The truth is that energy efficiency of residential sector has finally gained more attention among the key EU stakeholders. It became clear that the building sector is critical for achieving EU’s environmental goals. However, as we pay more and more attention to this issue, investment gaps in residential sector financing of energy efficiency are becoming increasingly evident. One among many financial support mechanisms aiming at the residential sector are grants. Speaking about the existing gaps, these are not an exemption. On November 18, 2021, the Energy Community therefore organized a Workshop on financing energy efficiency in residential sector. Participating experts aimed to explore the state of energy efficiency measures in the residential sector with respect to financing.
Energy Community: Who are they?
With the aim of establishing a stable Pan-European energy market, in October 2005, the European Commission has signed the Energy Community Treaty establishing a new international organization, the Energy Community.
The main objective of this organization is to extend the EU energy acquis to countries in South East Europe, the Black Sea region and beyond. In doing so, the Energy Community seeks to improve the environmental situation, enhance economic development, and strengthen social stability across the region.
Recently, on November 30, 2021, the Energy Community held its Ministerial Council, where it adopted five key legislative acts towards the implementation of the Clean Energy for all Europeans package. At the next Ministerial Council planned for 2022, the Energy Community will adopt renewables, energy efficiency and greenhouse gas reduction targets for 2030.
Energy Community in Action: Workshop on Financing Energy Efficiency in the Residential Sector
To foster the dialogue, Energy Community actively engages the stakeholders from the field on numerous occasions. On November 18, 2021, the Energy Community organized a Workshop on financing energy efficiency in the residential sector. Above all, the energy crisis has proved that integration of small isolated markets at pan-European level is crucial. Stable environment for financing and investment decisions is key to boost energy performance of buildings that is institutionally anchored in the EU´s Energy Performance of Buildings Directive and the Energy Efficiency Directive.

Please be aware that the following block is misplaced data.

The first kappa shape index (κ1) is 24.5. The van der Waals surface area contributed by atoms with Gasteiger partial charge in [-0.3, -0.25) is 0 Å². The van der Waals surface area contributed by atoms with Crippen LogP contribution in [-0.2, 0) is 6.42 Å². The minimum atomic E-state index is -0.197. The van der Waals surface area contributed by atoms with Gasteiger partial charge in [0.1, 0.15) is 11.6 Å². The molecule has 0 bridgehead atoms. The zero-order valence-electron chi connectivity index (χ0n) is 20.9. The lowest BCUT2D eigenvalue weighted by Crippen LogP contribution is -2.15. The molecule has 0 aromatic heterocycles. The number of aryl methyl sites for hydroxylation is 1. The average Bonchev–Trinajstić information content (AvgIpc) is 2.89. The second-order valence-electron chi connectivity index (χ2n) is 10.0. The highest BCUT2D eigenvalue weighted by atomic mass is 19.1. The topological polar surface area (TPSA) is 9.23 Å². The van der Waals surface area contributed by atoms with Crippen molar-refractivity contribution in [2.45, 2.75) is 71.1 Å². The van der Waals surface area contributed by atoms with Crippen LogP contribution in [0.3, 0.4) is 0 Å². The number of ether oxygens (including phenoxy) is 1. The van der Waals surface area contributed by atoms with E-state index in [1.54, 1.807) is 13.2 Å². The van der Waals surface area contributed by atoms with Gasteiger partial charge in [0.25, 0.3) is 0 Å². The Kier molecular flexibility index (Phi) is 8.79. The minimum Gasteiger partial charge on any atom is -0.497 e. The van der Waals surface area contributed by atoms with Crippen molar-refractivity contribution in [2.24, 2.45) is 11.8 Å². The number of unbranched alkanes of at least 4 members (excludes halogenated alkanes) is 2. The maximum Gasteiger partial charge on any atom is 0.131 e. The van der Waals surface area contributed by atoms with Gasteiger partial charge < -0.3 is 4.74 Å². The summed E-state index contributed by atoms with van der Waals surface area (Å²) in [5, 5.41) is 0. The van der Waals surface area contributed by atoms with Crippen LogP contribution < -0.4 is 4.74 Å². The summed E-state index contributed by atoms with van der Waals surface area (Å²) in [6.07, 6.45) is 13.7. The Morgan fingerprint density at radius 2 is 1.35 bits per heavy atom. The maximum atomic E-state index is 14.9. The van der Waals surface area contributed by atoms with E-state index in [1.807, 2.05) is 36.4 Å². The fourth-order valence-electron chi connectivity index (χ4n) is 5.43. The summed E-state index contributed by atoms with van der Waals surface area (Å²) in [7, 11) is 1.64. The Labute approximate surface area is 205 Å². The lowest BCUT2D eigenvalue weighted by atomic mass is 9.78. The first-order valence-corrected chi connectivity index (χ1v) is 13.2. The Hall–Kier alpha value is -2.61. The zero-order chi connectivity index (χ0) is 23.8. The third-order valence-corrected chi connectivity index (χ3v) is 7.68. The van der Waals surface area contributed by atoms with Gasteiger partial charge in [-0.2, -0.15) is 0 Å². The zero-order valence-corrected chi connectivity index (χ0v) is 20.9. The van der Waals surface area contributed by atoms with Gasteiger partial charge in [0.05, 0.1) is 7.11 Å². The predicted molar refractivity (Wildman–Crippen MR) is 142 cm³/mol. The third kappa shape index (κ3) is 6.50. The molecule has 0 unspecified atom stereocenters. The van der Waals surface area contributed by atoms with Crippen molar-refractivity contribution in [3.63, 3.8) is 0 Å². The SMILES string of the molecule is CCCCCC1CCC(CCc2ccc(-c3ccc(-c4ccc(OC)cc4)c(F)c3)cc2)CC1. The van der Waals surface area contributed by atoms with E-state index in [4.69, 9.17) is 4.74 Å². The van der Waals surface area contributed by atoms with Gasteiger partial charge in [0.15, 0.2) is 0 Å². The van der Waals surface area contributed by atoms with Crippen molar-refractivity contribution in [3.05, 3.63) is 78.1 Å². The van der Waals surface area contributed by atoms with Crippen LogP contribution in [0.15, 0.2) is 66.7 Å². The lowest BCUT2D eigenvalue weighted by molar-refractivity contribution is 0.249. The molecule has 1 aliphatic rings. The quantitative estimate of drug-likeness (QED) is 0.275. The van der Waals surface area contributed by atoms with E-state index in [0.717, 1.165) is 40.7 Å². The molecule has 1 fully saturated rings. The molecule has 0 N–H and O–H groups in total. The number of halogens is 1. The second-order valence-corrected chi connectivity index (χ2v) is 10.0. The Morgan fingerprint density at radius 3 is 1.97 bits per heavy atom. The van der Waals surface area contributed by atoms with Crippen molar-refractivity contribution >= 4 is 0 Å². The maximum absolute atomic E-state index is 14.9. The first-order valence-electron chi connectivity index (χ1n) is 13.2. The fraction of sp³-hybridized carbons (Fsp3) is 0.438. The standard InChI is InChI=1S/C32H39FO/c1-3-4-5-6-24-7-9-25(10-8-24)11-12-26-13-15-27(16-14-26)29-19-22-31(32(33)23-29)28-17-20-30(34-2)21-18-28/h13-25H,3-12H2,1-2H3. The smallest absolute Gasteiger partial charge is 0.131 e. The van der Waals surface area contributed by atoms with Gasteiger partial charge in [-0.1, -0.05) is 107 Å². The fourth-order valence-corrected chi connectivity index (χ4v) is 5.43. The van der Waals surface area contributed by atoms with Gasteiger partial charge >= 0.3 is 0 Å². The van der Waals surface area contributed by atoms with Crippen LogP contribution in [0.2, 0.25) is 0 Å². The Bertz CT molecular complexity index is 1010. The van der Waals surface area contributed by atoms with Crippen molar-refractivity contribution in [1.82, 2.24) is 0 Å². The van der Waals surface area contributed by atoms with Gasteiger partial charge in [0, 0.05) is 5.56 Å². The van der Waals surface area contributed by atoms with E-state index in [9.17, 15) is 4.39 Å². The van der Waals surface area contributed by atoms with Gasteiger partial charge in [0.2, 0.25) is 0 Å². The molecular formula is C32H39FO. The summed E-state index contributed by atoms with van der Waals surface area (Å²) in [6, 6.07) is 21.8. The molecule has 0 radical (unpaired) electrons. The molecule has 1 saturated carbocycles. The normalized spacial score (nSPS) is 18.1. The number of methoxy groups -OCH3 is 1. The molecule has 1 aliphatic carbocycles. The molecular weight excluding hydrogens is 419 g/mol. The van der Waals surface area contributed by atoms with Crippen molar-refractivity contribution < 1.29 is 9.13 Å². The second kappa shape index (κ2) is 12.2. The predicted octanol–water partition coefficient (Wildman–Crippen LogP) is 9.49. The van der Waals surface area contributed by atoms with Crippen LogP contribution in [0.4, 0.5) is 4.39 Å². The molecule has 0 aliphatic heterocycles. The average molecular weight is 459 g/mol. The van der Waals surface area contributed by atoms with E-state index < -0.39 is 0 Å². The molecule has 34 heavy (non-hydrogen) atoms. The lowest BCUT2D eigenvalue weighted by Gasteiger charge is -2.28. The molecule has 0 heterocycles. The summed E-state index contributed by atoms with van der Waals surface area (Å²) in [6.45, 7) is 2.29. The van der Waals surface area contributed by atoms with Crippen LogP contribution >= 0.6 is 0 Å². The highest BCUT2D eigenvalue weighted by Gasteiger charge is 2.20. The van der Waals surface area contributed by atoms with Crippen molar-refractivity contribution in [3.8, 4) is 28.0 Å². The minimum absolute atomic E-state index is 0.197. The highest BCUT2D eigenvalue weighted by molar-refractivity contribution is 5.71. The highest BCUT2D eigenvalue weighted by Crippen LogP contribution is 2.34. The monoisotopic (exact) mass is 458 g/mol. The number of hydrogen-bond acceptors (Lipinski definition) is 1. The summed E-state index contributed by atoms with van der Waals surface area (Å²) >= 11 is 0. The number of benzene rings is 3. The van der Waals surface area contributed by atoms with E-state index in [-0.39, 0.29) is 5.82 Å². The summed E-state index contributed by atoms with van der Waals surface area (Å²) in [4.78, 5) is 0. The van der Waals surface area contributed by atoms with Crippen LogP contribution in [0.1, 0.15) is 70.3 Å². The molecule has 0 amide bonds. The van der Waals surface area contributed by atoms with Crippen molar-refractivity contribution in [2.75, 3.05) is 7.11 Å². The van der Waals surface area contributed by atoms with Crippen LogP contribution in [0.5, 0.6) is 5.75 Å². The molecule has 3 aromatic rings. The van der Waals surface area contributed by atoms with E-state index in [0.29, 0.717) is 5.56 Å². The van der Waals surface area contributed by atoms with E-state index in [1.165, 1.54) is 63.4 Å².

Therefore, the workshop brought together speakers from various organizations and institutions who shared their insightful expertise. The main topic of their discussion was allocation and share of grants as financing tools to reach energy efficiency targets. Moreover, they also talked about different possibilities of other scaling up elements of renovations.
Voices of Experience and Expertise
Among others, Tamara Babayan from the World Bank and Set Landau from the consultant firm Eco ltd. presented the findings of their extensive “Residential Energy Efficiency Market Analysis in the Western Balkans”.
Nora Cimili, Energy Efficiency Specialist from the Millennium Foundation Kosovo (MFK) presented about Pilot Subsidies on Energy Efficiency in Kosovo, that are part of Reliable Energy Landscape Project implemented via Kosovo Threshold Program that is funded by Millennium Challenge Corporation (MCC) – an agency of the US government.
How to make lending to homeowner associations attractive?
Habitat for Humanity International was honored to participate at this workshop as well. Gyorgy Sumeghy, Associate Director, Policy and Advocacy, presented about financing gaps that exist in the housing sector of Western Balkan countries.
In these countries, homeowners associations (HOAs) of multi-apartment buildings are perceived as extremely high-risk targets of lending by banks. As Gyorgy explained, the reasons for such a restrained perspective of banking sector are various. They include limited availability of financing products, restricted institutional capacities, or viability of lending. As a result, in Western Balkan countries, lending to HOAs is insignificant, if not non-existent. Gyorgy talked about all the key gaps in banking and introduced specific recommendations for:
- Policy reforms
- Technical assistance, institutional support and capacity building
- Raising awareness and promoting the concept of commercial financing for HOAs
- Introduction of mechanisms for commercial financing support
If interested to find out more about these, you can read the full analysis prepared by our experts here: “Gap Analysis of the Housing Sector in Western Balkans: Bosnia and Hercegovina, Kosovo, North Macedonia and Serbia vs. Slovak Republic”.
To find out more about the presentations of other speakers, visit the website of Energy Community and feel free to download their presentations here.